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4.8 out of 5 stars
The Defenestration Of St Martin
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3 of 3 people found the following review helpful
Back in the days of Britpop, there were a band called Gene who were loved by many, hated by plenty for, supposedly, being a rip-off of The Smiths but largely ignored or treated with indifference by most. The biggest problem about Gene is that not enough people actually listened to them, which is a crying shame, because they were actually a brilliant bunch of musicians with some killer songs. They faded away at the very start of the 21st century and became little more than the occasional feature in music magazines' "Whatever happened to..." column. I was one of the people who loved Gene. This is why the announcement of a solo album by Martin Rossiter, the distinctive singer of Gene really piqued my interest and I bought it, blindly, without knowing anything about it, other than the title. I'm so glad I did.

Without any hyperbole, this album really is one of the very best things I have heard all year. With nine out of the ten tracks featuring little more than Rossiter's voice and a piano, this could have quite easily been dull and samey. The usually brilliant Rufus Wainwright, for example, sorely tested my patience with his 2010 piano and voice album, All Days Are Nights: Songs For Lulu. However, Martin's songs - all of them - are absolutely magnificent, meaningful, personal, emotional pieces with the music and lyrics allowed the space to express their meaning and each track being a thing of shimmering beauty. It's very difficult to choose between the tracks, the opening track "Three Points On A Compass" is remarkable, the piano work on "Where There Are Pixels" is simply gorgeous and the bit where the band kick into life on the last track "Let The Waves Carry You" is a truly great moment, but each and every song on this album is superb. Gene certainly were a great band, but this album has become the singularly greatest thing that Rossiter has put his name to - and I don't think anyone saw that coming, apart from Martin himself, maybe...?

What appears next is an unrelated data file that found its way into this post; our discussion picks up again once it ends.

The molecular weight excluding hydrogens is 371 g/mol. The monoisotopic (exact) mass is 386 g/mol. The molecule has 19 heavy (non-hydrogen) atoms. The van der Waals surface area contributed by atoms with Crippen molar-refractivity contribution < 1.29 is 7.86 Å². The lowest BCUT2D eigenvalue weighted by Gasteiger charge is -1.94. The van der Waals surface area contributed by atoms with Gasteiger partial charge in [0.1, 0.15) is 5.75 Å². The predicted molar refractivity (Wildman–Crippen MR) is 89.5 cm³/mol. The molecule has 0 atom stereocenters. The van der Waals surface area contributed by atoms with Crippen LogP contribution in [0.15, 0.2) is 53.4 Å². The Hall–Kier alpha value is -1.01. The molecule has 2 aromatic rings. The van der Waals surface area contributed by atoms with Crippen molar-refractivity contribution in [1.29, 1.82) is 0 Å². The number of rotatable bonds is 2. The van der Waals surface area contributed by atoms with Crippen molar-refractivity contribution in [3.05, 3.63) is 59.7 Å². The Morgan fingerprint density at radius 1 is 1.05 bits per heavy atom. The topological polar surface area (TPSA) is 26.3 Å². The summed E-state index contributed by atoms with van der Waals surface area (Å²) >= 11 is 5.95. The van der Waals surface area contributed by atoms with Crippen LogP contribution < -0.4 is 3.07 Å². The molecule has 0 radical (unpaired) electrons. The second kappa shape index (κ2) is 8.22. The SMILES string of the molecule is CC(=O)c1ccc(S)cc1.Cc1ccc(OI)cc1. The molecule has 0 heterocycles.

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5 of 5 people found the following review helpful
on 29 November 2012
This simple album brings home all the wonderful songwriting of Martin Rossiter without any further complication of pigeon-holing or forcing into a 'genre'